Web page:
The court liberally construes Collins' instant motion as asserting two claims for relief under Rule 60(b): (a) this court erred in not considering ineffective assistance by habeas counsel as cause to excuse Collins' procedural default of his trial error claims, see Martinez v. Ryan, ___ U.S. ___, 132 S.Ct. 1309 (2012); and (b) this court erred in refusing to conduct an evidentiary hearing on Collins' ineffective assistance claims. Because Collins' motion is directed at alleged defects in the federal habeas proceedings, it is properly considered as a Rule 60(b) motion. As such, it must be denied as without merit, however.

Collins states expressly that he is bringing his motion under Rule 60(b)(2) and (6). Because he does not identify any newly discovered evidence related to either of his current claims, however, the motion fails under Subsection (2). Collins vaguely asserts that the Martinez decision constitutes a subsequent change in substantive law that justifies relief from the habeas judgment under Rule 60(b)(6). This argument fails for multiple reasons.

First, the Supreme Court decided the Martinez case well before Collins' federal habeas proceedings concluded in September 2014. Therefore, Martinez cannot qualify as a subsequent change in the legal landscape. Second, that decision did not change the substantive law at issue in this court's alleged deficiency in failing to conduct a hearing on Collins' ineffective assistance claims. Third, for reasons stated, infra, the Martinez decision offers no basis on which Collins could overcome his procedural defaults.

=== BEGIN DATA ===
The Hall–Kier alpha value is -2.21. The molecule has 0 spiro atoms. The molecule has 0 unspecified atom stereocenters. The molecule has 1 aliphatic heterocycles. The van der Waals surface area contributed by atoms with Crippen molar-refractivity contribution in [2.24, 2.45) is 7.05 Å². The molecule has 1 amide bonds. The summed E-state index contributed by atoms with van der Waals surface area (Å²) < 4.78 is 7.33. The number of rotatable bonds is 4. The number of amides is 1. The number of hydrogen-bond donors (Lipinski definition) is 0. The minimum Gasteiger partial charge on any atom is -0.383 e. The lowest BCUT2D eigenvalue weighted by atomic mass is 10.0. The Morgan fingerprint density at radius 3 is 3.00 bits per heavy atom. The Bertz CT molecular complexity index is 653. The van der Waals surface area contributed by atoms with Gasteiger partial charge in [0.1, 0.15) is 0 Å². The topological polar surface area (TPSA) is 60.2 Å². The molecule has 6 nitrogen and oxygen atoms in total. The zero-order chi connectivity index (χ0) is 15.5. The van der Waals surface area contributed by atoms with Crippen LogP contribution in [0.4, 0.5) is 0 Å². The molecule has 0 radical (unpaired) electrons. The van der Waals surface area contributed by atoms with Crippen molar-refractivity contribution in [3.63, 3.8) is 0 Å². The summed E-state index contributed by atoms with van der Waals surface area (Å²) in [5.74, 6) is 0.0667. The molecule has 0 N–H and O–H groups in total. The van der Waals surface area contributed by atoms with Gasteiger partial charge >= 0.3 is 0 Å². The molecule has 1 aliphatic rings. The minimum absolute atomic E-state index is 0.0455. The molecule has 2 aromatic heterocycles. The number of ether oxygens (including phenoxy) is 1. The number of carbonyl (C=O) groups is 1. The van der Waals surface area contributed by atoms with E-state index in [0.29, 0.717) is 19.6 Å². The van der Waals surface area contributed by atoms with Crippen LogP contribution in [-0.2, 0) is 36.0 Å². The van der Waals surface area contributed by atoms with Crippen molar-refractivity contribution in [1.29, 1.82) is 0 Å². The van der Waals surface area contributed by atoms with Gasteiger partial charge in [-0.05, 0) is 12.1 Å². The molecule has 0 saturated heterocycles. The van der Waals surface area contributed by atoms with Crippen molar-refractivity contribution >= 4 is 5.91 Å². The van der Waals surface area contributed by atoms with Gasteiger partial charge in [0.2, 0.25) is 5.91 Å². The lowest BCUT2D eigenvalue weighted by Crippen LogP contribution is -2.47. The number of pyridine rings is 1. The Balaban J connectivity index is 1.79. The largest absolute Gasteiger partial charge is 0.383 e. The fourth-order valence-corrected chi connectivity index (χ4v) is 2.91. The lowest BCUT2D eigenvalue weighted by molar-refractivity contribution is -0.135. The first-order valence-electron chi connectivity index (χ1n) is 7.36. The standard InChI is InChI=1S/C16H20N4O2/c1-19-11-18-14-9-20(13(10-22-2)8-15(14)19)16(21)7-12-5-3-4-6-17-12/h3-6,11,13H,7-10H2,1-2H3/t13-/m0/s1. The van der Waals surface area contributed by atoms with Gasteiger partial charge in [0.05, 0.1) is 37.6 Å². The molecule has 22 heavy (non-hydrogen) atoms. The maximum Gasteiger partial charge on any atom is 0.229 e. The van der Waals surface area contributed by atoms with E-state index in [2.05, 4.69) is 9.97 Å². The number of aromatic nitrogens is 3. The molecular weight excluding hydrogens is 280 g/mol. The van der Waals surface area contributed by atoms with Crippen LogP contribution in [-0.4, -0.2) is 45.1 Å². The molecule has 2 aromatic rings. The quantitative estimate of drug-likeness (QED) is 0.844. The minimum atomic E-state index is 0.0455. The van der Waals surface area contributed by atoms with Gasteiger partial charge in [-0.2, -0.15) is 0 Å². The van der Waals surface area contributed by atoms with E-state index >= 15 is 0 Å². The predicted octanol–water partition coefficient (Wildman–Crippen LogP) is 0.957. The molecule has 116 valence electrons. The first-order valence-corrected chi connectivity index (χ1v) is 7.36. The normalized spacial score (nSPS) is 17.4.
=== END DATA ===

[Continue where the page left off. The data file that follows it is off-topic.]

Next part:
Generally, when a state court has relied on a state procedural rule to dismiss a habeas claim, federal habeas review is barred absent a showing of cause for the default and resulting prejudice. Coleman v. Thompson, 501 U.S. 722, 750 (1991). In Martinez, the Supreme Court recognized the following limited exception to this Coleman rule: "Inadequate assistance of counsel [or lack of counsel] at initial-review collateral proceedings may establish cause for a prisoner's procedural default of a [substantial] claim of ineffective assistance at trial." 132 S.Ct. at 1315.

Collins' situation does not fall within the narrow scope of this Martinez exception. His procedurally defaulted claims alleged trial court errors, not claims of ineffective assistance of trial counsel. Moreover, his claims were defaulted on appeal, not in habeas proceedings. Most importantly, all of Collins' claims of ineffective assistance were addressed on the merits-by the Supreme Court of Virginia in state habeas proceedings and by this court in his federal case. Accordingly, Martinez ...